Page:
The implication is supposed to be that the pseudonymous blogger obviously works for IBM in their Armonk Corporate Headquaters. As a longtime Mac user, I am about as anti-IBM as they come, and may I also point out that the Armonk school district line runs right through my yard. So I live a whole heck of a lot closer to IBM than "Pamela Jones." But more to the point, Forbes's Daniel Lyons seems deeply ignorant of the nature and geography of Westchester County: Westchester is a forest of heavy-duty corporate affiliations. Not only is Westchester fairly heavily populated, but this is the kind of place where people who run and own corporations like to live. It is also a bedroom community within commuting distance of New York City. Does Lyons have even the remotest clue how many corporate headquarters are within commuting distance of that address? And never mind that, that the address in question is in commuting distance to Madison Avenue? The whole NYC PR and advertising infrastructure? (I find it a little unsettling that a writer for The Capitalist Tool is unaware of where capitalism in the US is headquartered.) But again, this has not much to do with blogging.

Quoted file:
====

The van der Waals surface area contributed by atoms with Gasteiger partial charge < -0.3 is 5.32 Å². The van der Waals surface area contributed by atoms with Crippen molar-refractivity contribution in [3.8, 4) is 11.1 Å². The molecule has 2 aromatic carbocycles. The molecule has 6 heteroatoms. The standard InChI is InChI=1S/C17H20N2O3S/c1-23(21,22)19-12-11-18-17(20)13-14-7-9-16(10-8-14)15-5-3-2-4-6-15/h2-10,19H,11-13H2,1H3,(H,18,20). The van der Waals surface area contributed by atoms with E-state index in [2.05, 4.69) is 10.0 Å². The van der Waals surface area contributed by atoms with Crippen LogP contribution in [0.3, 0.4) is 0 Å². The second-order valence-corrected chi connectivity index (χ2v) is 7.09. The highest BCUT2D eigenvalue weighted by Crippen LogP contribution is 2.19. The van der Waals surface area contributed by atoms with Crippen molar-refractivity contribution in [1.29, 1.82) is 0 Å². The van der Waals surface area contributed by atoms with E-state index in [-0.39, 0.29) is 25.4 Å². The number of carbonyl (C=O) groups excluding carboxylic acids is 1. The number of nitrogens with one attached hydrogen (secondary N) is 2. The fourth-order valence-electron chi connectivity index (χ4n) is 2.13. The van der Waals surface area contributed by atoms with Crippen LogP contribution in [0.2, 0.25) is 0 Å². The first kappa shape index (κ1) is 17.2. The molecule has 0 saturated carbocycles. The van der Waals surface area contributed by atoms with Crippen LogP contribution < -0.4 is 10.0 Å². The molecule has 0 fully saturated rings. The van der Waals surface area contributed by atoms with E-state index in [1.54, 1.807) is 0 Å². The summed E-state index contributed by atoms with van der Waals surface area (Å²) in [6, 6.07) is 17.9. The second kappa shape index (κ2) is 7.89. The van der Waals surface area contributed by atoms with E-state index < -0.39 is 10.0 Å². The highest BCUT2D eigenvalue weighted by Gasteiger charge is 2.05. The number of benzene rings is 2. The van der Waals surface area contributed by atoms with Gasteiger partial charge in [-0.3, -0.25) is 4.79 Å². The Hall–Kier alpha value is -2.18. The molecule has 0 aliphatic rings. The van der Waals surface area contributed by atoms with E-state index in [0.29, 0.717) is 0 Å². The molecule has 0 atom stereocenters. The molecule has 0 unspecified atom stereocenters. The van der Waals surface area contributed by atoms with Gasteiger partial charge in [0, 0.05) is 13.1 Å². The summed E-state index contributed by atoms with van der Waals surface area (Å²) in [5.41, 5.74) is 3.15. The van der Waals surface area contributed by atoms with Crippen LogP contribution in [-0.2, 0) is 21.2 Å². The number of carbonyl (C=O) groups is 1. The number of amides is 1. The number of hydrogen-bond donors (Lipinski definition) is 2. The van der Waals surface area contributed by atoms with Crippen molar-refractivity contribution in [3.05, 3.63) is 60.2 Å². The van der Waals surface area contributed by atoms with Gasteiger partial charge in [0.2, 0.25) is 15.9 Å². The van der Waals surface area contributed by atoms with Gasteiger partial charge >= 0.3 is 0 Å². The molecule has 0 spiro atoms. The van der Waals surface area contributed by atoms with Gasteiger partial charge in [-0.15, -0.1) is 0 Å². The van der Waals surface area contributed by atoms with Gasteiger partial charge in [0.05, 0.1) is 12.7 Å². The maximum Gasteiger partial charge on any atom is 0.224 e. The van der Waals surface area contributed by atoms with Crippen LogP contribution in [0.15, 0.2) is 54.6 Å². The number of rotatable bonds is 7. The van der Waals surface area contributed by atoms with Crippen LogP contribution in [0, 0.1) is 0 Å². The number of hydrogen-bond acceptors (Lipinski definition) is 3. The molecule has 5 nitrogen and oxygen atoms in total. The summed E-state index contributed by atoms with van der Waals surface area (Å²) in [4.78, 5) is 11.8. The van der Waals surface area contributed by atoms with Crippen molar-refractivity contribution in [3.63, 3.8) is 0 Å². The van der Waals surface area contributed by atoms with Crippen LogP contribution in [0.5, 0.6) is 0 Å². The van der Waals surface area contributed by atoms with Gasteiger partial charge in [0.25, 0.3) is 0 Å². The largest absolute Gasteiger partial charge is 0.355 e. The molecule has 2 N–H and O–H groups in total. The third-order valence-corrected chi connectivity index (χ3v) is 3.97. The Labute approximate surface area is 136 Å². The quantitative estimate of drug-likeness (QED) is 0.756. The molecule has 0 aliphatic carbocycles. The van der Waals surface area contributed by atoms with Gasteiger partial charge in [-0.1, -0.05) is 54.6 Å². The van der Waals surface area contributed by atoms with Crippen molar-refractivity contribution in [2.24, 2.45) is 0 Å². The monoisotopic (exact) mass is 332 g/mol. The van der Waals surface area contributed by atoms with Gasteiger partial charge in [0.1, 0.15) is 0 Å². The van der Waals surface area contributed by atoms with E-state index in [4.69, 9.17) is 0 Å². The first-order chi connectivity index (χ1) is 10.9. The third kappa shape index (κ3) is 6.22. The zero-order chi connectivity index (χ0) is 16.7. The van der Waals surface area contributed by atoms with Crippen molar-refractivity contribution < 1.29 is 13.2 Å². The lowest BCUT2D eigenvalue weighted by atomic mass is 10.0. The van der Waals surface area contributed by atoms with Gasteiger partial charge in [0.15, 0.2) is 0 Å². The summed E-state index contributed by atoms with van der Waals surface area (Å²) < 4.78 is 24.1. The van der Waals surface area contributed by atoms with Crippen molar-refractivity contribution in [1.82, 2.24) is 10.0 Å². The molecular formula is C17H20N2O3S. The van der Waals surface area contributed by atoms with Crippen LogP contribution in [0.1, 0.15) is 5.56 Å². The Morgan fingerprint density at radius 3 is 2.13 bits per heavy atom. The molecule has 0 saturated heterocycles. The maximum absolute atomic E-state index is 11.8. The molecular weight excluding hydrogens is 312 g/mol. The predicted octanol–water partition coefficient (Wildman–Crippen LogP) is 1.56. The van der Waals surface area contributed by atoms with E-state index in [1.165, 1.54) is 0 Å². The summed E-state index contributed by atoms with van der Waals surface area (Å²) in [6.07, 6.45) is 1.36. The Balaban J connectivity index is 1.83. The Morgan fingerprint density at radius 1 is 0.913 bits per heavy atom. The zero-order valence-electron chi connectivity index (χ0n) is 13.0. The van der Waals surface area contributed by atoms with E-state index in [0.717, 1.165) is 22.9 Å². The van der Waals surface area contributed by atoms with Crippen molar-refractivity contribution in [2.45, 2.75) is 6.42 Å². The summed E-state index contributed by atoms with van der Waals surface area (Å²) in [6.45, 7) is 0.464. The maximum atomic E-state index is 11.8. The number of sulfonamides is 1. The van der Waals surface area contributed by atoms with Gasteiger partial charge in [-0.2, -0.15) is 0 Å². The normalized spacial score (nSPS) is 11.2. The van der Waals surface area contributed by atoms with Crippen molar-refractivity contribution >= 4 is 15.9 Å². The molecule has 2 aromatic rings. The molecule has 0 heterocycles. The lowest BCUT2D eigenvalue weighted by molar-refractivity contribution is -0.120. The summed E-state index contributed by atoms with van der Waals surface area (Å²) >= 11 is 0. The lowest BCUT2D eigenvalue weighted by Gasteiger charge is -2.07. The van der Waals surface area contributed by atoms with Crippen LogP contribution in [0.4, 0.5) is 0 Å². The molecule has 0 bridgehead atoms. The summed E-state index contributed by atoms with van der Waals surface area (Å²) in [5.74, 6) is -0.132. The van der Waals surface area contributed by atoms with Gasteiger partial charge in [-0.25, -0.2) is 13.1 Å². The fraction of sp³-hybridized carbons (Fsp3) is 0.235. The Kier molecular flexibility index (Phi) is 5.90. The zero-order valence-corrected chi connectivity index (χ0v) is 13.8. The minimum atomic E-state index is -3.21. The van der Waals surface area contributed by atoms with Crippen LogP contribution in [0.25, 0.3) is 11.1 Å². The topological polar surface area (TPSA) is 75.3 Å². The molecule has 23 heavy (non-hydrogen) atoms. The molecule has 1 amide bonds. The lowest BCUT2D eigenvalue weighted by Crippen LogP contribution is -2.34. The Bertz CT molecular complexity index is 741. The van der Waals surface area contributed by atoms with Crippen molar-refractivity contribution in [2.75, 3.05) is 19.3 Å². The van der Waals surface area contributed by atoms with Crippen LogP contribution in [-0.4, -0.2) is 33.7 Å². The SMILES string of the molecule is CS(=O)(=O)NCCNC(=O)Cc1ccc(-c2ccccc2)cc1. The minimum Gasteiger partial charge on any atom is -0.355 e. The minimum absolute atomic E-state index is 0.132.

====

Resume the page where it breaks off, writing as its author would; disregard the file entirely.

Where the article is relevant to the behavior of actual blogs not run by corporate shills masquerading as bloggers is the matter of anonymous gang attacks orchestrated by blogs and that actually cross the line into criminal behavior. I agree with him that this is a problem and have written about the subject at length in the past. It seems to me that the worst of that kind of behavior should fall under Racketeering laws. My local DA's office didn't agree, or at least declined to pursue the matter when I raised it.